How to Measure Citric Acid in Fruits Simply

by Jack Kaltmann

About Jack Kaltmann

Jack Kaltmann is a Las Vegas-based writer with more than 25 years of professional experience in corporate communications. He is a published author of several books and feature articles for national publications such as "American Artist" and "Inside Kung-Fu." Kaltmann holds a Bachelor of Arts in English from Miami University and is a retired nationally certified personal trainer.

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Citrus fruits such as lemons, limes, oranges and grapefruits contain citric acid and have a pH range between 2 and 6 -- pH is the scale that determines how acidic or basic a substance is with neutral having a pH value of 7. Human blood, for example, is slightly alkaline at 7.3 to 7.4. The amount of citric acid in fruits can be simply measured with pH test strips that can be purchased at most pharmacies.

Step 1

Cut the fruit in half with the knife.

Step 2

Swipe the pH test strip across the surface of the fruit interior. Make sure the strip gets wet from the fruit juice.

Step 3

Wait 30 seconds and note the color change of the test strip. The color change will be different for each fruit tested.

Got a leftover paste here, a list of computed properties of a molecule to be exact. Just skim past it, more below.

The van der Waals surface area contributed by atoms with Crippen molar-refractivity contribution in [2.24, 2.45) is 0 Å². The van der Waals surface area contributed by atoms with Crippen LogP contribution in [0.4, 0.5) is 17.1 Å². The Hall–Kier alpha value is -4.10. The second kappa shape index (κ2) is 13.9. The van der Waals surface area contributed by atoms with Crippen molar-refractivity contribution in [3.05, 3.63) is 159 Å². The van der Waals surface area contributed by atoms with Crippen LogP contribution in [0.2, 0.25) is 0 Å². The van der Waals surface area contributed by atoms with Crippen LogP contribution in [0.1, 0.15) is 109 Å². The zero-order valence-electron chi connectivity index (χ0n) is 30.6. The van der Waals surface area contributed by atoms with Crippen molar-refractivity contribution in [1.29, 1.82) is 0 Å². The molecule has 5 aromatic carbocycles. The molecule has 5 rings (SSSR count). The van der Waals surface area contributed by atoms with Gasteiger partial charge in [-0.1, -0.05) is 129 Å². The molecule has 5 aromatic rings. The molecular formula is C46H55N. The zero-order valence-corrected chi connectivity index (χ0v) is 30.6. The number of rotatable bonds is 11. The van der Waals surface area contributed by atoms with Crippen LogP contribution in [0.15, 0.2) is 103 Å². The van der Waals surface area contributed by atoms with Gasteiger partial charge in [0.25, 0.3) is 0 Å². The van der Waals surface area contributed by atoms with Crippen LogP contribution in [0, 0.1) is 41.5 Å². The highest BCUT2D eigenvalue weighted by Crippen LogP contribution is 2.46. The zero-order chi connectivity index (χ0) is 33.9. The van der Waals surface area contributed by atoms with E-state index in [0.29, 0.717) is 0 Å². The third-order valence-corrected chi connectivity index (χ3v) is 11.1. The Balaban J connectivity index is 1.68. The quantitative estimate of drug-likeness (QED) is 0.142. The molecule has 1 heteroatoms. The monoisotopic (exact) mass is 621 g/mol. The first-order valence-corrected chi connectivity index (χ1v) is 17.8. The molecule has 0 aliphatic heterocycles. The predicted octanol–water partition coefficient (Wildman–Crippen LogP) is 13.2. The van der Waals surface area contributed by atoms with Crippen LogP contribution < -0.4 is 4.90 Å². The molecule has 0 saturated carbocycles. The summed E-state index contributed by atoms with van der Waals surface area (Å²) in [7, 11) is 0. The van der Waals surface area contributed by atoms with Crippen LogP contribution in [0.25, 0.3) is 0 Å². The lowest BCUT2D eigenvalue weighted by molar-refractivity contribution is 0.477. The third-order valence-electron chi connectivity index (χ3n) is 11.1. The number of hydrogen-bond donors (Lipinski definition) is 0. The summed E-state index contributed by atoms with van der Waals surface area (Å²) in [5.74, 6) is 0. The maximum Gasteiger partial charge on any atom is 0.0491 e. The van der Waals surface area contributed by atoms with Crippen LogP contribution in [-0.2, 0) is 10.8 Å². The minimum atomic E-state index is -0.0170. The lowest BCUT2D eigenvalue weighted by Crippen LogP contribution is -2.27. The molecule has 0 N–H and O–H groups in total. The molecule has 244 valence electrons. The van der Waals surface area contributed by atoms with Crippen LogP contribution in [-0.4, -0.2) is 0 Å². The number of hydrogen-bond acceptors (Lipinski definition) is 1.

Step 4

Compare the color on the pH test strip to the chart that came with the test strip packaging. The colors between the two will not be an exact match so make an approximation to determine the fruit's pH level.

Items you will need

  • Fruit
  • Knife
  • pH test strip

Tips

  • Run a second test to confirm your results.
  • Test multiple pieces of fruit as the pH will slightly change based on the fruit variety, age and sugar content.

Warning

  • Use caution when cutting a round fruit such as an orange -- as the blade will have a tendency to slip off the surface unless the knife is sharp.

Resources (1)

  • Optimum Sports Nutrition; Michael Colgan

Photo Credits:

  • Monkey Business Images Ltd/Valueline/Getty Images

This article reflects the views of the writer and does not necessarily reflect the views of Jillian Michaels or JillianMichaels.com.